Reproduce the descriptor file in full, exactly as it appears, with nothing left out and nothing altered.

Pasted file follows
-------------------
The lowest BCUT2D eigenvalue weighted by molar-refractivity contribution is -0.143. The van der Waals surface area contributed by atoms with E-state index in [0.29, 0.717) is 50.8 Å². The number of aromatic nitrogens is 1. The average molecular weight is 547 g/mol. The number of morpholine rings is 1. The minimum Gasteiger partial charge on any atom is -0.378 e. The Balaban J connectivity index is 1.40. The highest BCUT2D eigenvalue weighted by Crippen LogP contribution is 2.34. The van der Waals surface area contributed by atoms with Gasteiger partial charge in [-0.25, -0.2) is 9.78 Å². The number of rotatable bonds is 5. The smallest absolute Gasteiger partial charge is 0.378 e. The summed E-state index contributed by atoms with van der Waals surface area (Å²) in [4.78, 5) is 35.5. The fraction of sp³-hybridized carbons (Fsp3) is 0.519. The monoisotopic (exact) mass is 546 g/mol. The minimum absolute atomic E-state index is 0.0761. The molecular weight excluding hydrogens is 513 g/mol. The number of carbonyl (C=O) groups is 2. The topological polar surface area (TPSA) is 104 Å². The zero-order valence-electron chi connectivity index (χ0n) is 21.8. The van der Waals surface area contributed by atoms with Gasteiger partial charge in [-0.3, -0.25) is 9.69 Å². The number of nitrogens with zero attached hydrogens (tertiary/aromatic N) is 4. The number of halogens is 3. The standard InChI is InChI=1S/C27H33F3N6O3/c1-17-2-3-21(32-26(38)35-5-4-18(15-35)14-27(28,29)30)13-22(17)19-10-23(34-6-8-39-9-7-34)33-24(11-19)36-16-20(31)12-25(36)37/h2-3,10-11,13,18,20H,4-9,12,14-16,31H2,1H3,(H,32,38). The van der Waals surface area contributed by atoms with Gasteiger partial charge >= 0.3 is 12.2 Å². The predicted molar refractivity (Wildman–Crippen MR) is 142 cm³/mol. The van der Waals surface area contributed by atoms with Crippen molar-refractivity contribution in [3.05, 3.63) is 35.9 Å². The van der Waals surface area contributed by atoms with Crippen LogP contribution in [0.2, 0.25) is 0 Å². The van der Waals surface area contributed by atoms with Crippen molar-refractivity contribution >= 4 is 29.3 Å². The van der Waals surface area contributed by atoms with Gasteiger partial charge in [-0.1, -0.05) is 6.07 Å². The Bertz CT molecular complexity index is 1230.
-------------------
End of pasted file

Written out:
The lowest BCUT2D eigenvalue weighted by molar-refractivity contribution is -0.143. The van der Waals surface area contributed by atoms with E-state index in [0.29, 0.717) is 50.8 Å². The number of aromatic nitrogens is 1. The average molecular weight is 547 g/mol. The number of morpholine rings is 1. The minimum Gasteiger partial charge on any atom is -0.378 e. The Balaban J connectivity index is 1.40. The highest BCUT2D eigenvalue weighted by Crippen LogP contribution is 2.34. The van der Waals surface area contributed by atoms with Gasteiger partial charge in [-0.25, -0.2) is 9.78 Å². The number of rotatable bonds is 5. The smallest absolute Gasteiger partial charge is 0.378 e. The summed E-state index contributed by atoms with van der Waals surface area (Å²) in [4.78, 5) is 35.5. The fraction of sp³-hybridized carbons (Fsp3) is 0.519. The monoisotopic (exact) mass is 546 g/mol. The minimum absolute atomic E-state index is 0.0761. The molecular weight excluding hydrogens is 513 g/mol. The number of carbonyl (C=O) groups is 2. The topological polar surface area (TPSA) is 104 Å². The zero-order valence-electron chi connectivity index (χ0n) is 21.8. The van der Waals surface area contributed by atoms with Gasteiger partial charge in [-0.3, -0.25) is 9.69 Å². The number of nitrogens with zero attached hydrogens (tertiary/aromatic N) is 4. The number of halogens is 3. The standard InChI is InChI=1S/C27H33F3N6O3/c1-17-2-3-21(32-26(38)35-5-4-18(15-35)14-27(28,29)30)13-22(17)19-10-23(34-6-8-39-9-7-34)33-24(11-19)36-16-20(31)12-25(36)37/h2-3,10-11,13,18,20H,4-9,12,14-16,31H2,1H3,(H,32,38). The van der Waals surface area contributed by atoms with Gasteiger partial charge >= 0.3 is 12.2 Å². The predicted molar refractivity (Wildman–Crippen MR) is 142 cm³/mol. The van der Waals surface area contributed by atoms with Crippen molar-refractivity contribution in [3.05, 3.63) is 35.9 Å². The van der Waals surface area contributed by atoms with Crippen LogP contribution in [0.2, 0.25) is 0 Å². The van der Waals surface area contributed by atoms with Crippen molar-refractivity contribution >= 4 is 29.3 Å². The van der Waals surface area contributed by atoms with Gasteiger partial charge in [-0.1, -0.05) is 6.07 Å². The Bertz CT molecular complexity index is 1230.